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Greening Australia and Virgin Australia ramp up Great Barrier Reef project

Director of Mungalla Station and traditional owner, Jacob Cassady with CEO of Greening Australia, Brendan Foran. Copyright Annette Ruzicka Director of Mungalla Station and traditional owner, Jacob Cassady with CEO of Greening Australia, Brendan Foran. Copyright Annette Ruzicka

Greening Australia announced the next stage of Reef Aid, its project to improve water quality on the Great Barrier Reef earlier this week, pinpointing indigenous owned Mungalla Station as a key focus area.

Launched in 2016, Reef Aid aims to restore 700 hectares of priority coastal wetlands and 2000 hectares of eroding gullies across the Great Barrier Reef catchment, with Mungalla a flagship site.

As part of the announcement, long-term Reef Aid partner, Virgin Australia, has named one of its new aircraft “Mungalla” after the iconic property in a ceremony with Mungalla Station’s traditional owners.

Representatives of Mungalla Station, Greening Australia and Virgin Australia pose with Girringun traditional dancers and VA Sustainability Ambassadors alongside the mungalla Boeing. Representatives of Mungalla Station, Greening Australia and Virgin Australia pose with Girringun traditional dancers and VA Sustainability Ambassadors alongside the mungalla Boeing.

Virgin Australia Head of Sustainability, Robert Wood said: “Virgin Australia is passionate about doing what we can to help save one of the most complex and beautiful natural systems on earth, the Great Barrier Reef. We’re very excited to see the next stage of Reef Aid unfold at Mungalla and are proud to be acknowledging this iconic property by naming one of our aircraft after its valuable wetlands.”

Work has begun at Mungalla Station located north of Townsville, where Greening Australia will partner with the landholders to restore the property’s wetland habitat, control weeds and improve grazing management practices. The project will build on the significant onground already performed by CSIRO on the property.

Brendan Foran, CEO of Greening Australia, said: “Some people say the reef is dead and that it is too late –we refuse to accept that doing nothing is an option. The work we’re doing will provide a much-needed lifeline while global action on climate change is developed.

“Studies have demonstrated that our technique of reshaping and resurfacing the land, and then planting it with native trees and shrubs, can reduce the amount of sediment flowing onto the reef by up to 70 percent in some areas. That, coupled with our work to restore coastal wetlands like those at Mungalla, will have a significant impact on improving water quality on the reef,” he said.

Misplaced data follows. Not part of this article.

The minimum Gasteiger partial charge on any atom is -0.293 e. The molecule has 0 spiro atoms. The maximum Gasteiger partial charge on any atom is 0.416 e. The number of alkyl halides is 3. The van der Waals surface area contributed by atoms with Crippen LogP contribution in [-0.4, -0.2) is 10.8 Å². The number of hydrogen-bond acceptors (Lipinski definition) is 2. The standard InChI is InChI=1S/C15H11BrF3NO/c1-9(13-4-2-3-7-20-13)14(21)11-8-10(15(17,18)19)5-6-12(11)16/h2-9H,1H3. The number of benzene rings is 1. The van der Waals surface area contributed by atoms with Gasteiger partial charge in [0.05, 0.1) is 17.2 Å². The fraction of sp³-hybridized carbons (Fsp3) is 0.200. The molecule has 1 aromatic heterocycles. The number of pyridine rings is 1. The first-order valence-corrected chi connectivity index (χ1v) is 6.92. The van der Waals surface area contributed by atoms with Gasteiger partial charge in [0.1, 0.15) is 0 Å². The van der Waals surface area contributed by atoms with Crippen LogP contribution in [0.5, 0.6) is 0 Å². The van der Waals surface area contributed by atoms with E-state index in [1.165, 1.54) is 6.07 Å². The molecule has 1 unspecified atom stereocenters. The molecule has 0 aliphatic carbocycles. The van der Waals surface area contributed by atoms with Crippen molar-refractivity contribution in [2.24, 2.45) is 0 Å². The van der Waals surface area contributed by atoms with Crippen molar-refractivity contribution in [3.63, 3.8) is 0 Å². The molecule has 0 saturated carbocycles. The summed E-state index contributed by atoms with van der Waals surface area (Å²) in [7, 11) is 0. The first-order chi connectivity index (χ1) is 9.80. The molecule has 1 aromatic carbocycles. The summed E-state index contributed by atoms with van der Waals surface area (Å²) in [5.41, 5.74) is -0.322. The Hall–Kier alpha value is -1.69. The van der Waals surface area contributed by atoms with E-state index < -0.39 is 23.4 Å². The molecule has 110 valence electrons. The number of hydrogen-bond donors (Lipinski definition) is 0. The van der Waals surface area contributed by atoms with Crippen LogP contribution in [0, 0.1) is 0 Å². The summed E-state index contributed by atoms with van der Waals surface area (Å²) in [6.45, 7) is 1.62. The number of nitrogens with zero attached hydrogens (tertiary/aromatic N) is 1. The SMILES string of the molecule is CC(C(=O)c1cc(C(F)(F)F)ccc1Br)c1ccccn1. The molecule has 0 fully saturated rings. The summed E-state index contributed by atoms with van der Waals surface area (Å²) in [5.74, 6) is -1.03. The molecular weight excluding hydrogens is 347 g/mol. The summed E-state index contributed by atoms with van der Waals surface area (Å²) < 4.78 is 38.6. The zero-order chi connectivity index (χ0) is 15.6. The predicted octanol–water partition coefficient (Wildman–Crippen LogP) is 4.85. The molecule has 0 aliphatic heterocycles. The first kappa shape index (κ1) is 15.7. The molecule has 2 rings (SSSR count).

The Virgin Australia team including Head of Sustainability, Robert Wood and Chief Legal and Risk Officer, Dayna Field, leaving their green footprint on Mungalla Station. Copyright Annette Ruzicka The Virgin Australia team including Head of Sustainability, Robert Wood and Chief Legal and Risk Officer, Dayna Field, leaving their green footprint on Mungalla Station. Copyright Annette Ruzicka

With sufficient support, Reef Aid will make a significant contribution towards meeting the goals set out in the Australian and Queensland governments’ Reef 2050 Plan, which include a 50 per cent reduction in sediment load by 2025.

“Since launching the public fundraising appeal for Reef Aid last year, the response we have received from the government, private donors and partners like Virgin Australia has been huge – but the extent of the problem is significant and will take many years to solve. It’s an issue that affects every one of us and global action is needed if we’re going to make a real difference,” Mr Foran said.

Greening Australia aims to raise $23 million by 2021 for the first stage of the $120 million Reef Aid program. The Australian Government Reef Trust will match private contributions dollar-for-dollar up to $7 million and Queensland Government’s Reef Water Quality Program will match private contributions dollar-for-dollar up to $2 million.

Traditional dancers celebrate the naming of Virgin Australias new Boeing and the launch of Reef Aid at Mungalla Station. Copyright Annette Ruzicka Traditional dancers celebrate the naming of Virgin Australias new Boeing and the launch of Reef Aid at Mungalla Station. Copyright Annette Ruzicka

Jacob Cassady, Director of Mungalla Aboriginal Business Corporation, said: “Mungalla Station is of great cultural, environmental and historic value to our people and the wider community here. Caring for our country and magnificent wetlands is an important part of what we do at Mungalla Station, so it is a great honour and a significant milestone to have our country acknowledged in this way.”

“We know that wetlands like those on Mungalla are key to the health of our sea country. What we do in this part affects others. We are extremely proud to be a part of Reef Aid and are looking forward to working with Greening Australia to restore even more of our country,” he said.

Reef Aid is supported by the Australian Government Reef Trust, the Queensland Government, Virgin Australia, Ian Potter Foundation, Prior Family Foundation, Accor Hotels and multiple private philanthropists.

Birdlife Australia and Conservation Volunteers Australia are assisting with delivery of the project.

To donate to Reef Aid, visit www.reefaid.org.au